[ Updated Feb. 10, 2020, with answers to two questions from readers.]
Hidden deep inside the Utilities folder is a very cool Mac program that allows you identify any color on your screen, copy its values or color, and copy them into another app — EXCEPT the Mac Color Picker, which makes no sense for a tool this useful.
It’s called the Digital Color Meter. You’ll find it in your Utilities folder
…and it looks like this. It’s tricky to screen shot because as soon as you move the mouse, the colors it displays change. (There’s a workaround, which I’ll explain in a minute.)
(Image courtesy of Apple.)
What this allows you to do is find the value of any color displayed anywhere on any computer monitor connected to your system.
You can display the color your mouse is hovering over in a variety of different color spaces.
You can copy these color values as text or an image, but, in a missed opportunity, you can’t paste these into the Mac Color Picker.
NOTE TO APPLE: It would be GREAT to have the Digital Color Meter talk to the Mac Color Picker, allowing us to sample a color, then paste those values into the Color Picker.
It would also be good to allow the Color Picker to be opened from within the Digital Color Meter.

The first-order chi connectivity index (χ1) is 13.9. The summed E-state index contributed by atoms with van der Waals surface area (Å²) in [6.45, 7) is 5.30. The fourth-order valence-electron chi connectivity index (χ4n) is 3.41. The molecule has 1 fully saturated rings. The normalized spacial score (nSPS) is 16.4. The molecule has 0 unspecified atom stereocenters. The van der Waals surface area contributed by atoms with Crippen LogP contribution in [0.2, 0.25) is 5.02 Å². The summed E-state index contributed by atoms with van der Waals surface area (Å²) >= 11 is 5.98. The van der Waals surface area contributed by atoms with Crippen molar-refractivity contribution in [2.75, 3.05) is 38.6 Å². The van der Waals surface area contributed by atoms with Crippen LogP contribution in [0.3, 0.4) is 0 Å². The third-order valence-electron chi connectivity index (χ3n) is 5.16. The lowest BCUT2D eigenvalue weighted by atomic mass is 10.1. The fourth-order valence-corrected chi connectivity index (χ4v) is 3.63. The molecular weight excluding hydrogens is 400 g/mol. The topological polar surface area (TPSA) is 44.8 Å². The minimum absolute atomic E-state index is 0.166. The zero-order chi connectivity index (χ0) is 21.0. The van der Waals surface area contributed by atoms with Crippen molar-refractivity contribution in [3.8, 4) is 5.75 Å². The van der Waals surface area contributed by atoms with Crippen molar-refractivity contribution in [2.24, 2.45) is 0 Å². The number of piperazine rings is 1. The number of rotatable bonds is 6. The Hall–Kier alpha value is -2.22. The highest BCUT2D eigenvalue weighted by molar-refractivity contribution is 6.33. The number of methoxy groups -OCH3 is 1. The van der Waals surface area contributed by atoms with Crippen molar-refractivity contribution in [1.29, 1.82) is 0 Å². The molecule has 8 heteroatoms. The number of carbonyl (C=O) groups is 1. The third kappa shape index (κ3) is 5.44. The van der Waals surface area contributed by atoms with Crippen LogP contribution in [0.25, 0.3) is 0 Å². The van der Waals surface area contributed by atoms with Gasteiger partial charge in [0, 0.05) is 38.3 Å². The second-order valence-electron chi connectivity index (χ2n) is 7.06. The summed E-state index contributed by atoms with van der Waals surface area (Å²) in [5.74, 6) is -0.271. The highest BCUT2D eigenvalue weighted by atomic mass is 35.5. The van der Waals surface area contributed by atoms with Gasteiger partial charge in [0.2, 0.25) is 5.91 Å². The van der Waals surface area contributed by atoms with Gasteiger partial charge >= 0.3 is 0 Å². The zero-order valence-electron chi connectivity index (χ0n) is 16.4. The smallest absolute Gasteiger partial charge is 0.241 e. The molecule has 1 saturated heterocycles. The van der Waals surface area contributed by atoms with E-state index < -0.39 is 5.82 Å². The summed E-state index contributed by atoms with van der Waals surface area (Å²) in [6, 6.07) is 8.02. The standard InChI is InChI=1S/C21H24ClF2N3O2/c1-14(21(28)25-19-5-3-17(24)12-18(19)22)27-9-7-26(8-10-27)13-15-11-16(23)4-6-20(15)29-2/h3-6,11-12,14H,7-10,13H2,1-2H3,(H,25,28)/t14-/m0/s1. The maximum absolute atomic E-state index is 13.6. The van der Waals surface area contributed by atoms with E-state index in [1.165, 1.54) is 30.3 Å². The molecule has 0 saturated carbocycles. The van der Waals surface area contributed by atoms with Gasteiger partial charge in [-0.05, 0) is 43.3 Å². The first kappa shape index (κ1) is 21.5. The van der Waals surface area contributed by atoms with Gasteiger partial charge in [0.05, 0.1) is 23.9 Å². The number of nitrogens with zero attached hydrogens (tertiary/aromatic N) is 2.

If you want to lock the position of the mouse into the Digital Color Meter so that the colors don’t change when you move the mouse, type Cmd + L. (You can lock horizontal or vertical position as well, by typing Cmd + X or Cmd + Y.)
You can also adjust the size of the color sample under the mouse by dragging the Aperture Size slider to the right. By default, this samples a single pixel.
UPDATE [ Feb. 10, 2020 ]
Bryce sent me a note: “Just thought I let you know about a better version, which has a number of features from older versions and more. It’s called “Classic Color Meter”, and is available from the Mac App Store for $2.99. I’ve been using it for years.”
Richard asked: “Does the color meter information it displays depend on the monitor celebration or does it reflect the numbers that describe the color shown?”
Larry replies: I just checked and the Digital Color Meter shows the values of the pixel in the digital file. Monitor settings do not affect its readings.
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